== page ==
Sabatos Crystal Ball

New York Races

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New York (03)

Outlook: Likely Republican


This race is part of the Crystal Ball’s “Watch List” of the next 25 House races worth keeping an eye on.

November 6, 2006 Update:

Rep. Peter King (R) will win reelection over Dave Mejias (D). King is the last Republican left representing Long Island, and Democrats are hoping that if there’s any year they can finish him off, it’s this one. Nassau County legislator Mejias has run a creditable campaign, and King has spent more heavily from his coffers this time around than he has in more typical election cycles. Still, a truly huge wave would have to hit the South Shore to dethrone this long-serving incumbent.


Candidates

Peter King (I) – Republican – Total Raised: $1,350,252.19 | Total Spent: $1,041,503.23
Website

Dave Mejias – Democrat – Total Raised: $640,845.98 | Total Spent: $536,533.40
Website

New York (19)

Outlook: Toss-up


This race is part of the Crystal Ball’s “Watch List” of the next 25 House races worth keeping an eye on.

November 6, 2006 Update:

Rep. Sue Kelly (R) will win reelection over John Hall (D). This Westchester-based district is only marginally Republican at the national level, and the songwriter Hall is hoping to capitalize on campaign help from music business friends and the Clintons. In a year when Democrats will be racking up big statewide victories, Hall could give Kelly headaches tomorrow. We predict Kelly will win by a narrower count than initially expected, but it’s possible we could see a surprise upset.


Candidates

Sue Kelly (I) – Republican – Total Raised: $2,070,870.18 | Total Spent: $1,589,569.60
Website

John Hall – Democrat – Total Raised: $1,026,012.83 | Total Spent: $916,307.56
Website

New York (20)

Outlook: Toss-up


This race is part of the Crystal Ball’s “Ferocious FIFTY” list of the 50 most competitive House races in the nation.

November 6, 2006 Update:

Kirsten Gillibrand (D) will unseat Rep. John Sweeney (R).We still believe that this district is the second-likeliest of all upstate GOP-held districts to elect a Democrat in 2006, but we cannot help but wonder if Sweeney is this year’s cat with nine lives. Gillibrand’s strong fundraising and energetic presence on the campaign trail have helped to compensate for the strong Republican tendencies of the district, but Sweeney’s most glaring vulnerabilities have been self-inflicted; reports of improper appearances at ski resorts with lobbyists and at fraternity parties with inebriated college students have dogged him. We wonder if the most recent published allegations of spousal abuse will be the last straw. It’s just a hunch, and we would not at all be surprised to see Sweeney survive, but we think Gillibrand just might sneak by.

September 2, 2006 Update:

Now that Democratic attorney Kirstin Gillibrand is up with hard-hitting ads on the Iraq War, we look forward to finding out whether her line of attack will succeed in shifting large numbers of votes in this ordinarily Republican upstate district. Republican Rep. John Sweeney is taking nothing for granted, and with some union backing remains a slight favorite. We can envision the political tides in this district shifting quickly, though.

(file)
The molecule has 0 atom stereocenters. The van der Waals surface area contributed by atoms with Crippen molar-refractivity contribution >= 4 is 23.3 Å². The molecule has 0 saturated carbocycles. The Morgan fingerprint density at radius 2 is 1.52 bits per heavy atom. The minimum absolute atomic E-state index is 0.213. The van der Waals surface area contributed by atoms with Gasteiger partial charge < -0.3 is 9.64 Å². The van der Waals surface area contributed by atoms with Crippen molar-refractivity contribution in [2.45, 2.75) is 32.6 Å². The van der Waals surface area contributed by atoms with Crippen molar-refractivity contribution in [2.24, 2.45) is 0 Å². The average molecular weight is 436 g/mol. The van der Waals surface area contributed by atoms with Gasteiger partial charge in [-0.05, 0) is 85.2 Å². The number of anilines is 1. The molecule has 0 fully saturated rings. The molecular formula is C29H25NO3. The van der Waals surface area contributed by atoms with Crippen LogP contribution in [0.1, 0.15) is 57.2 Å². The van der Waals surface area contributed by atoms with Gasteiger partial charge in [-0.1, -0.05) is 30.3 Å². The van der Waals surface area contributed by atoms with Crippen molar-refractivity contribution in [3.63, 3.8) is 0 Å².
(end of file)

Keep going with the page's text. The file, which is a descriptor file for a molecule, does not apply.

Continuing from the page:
July 13, 2006 Update:

Democrats are positively giddy that challenger Kirsten Gillibrand appears to have out-raised veteran GOP Rep. John Sweeney for the second quarter of 2006, posting over $500,000 to Sweeney’s $479,000. Gillibrand, an energetic and well-connected candidate who promises to mount the most serious challenge of Sweeney’s career, will certainly use some of those funds to project some of her best ammunition at the incumbent, who took some heat after being photographed partying at a Union College fraternity house.

For their part, Republicans are eager to paint Gillibrand as an out-of-touch city Democrat who lacks the experience necessary to represent this sprawling upstate district. Sweeney is assisted somewhat by the fact that he has received several endorsements from organized labor; he is always quick to point to his background as the son of a union household. In a moderately Republican district where Gillibrand will need to retain every Democratic vote to stay competitive, this factor leads us to keep this district out of the ranks of the Dirty Thirty this month, but just barely.


February 2006 Outlook:

Republican Rep. John Sweeney has always claimed commanding margins in this Upstate New York seat, but Democratic attorney Kirstin Gillibrand has recently gone on the attack, taking him to task for traveling to a lobbyist-funded ski vacation. Gillibrand’s main asset as a challenger will be access to money, and if she can succeed in keeping Sweeney on the defensive, she just might give the incumbent cause for some concern.

Candidates

John Sweeney (I) – Republican – Total Raised: $2,617,232.09 | Total Spent: $2,842,720.26
Website

Kirsten Gillibrand – Democrat – Total Raised: $2,036,213.59 | Total Spent: $1,874,076.24
Website

New York (24) (Open Seat)

Outlook: Leans Democratic


This race is part of the Crystal Ball’s “Ferocious FIFTY” list of the 50 most competitive House races in the nation.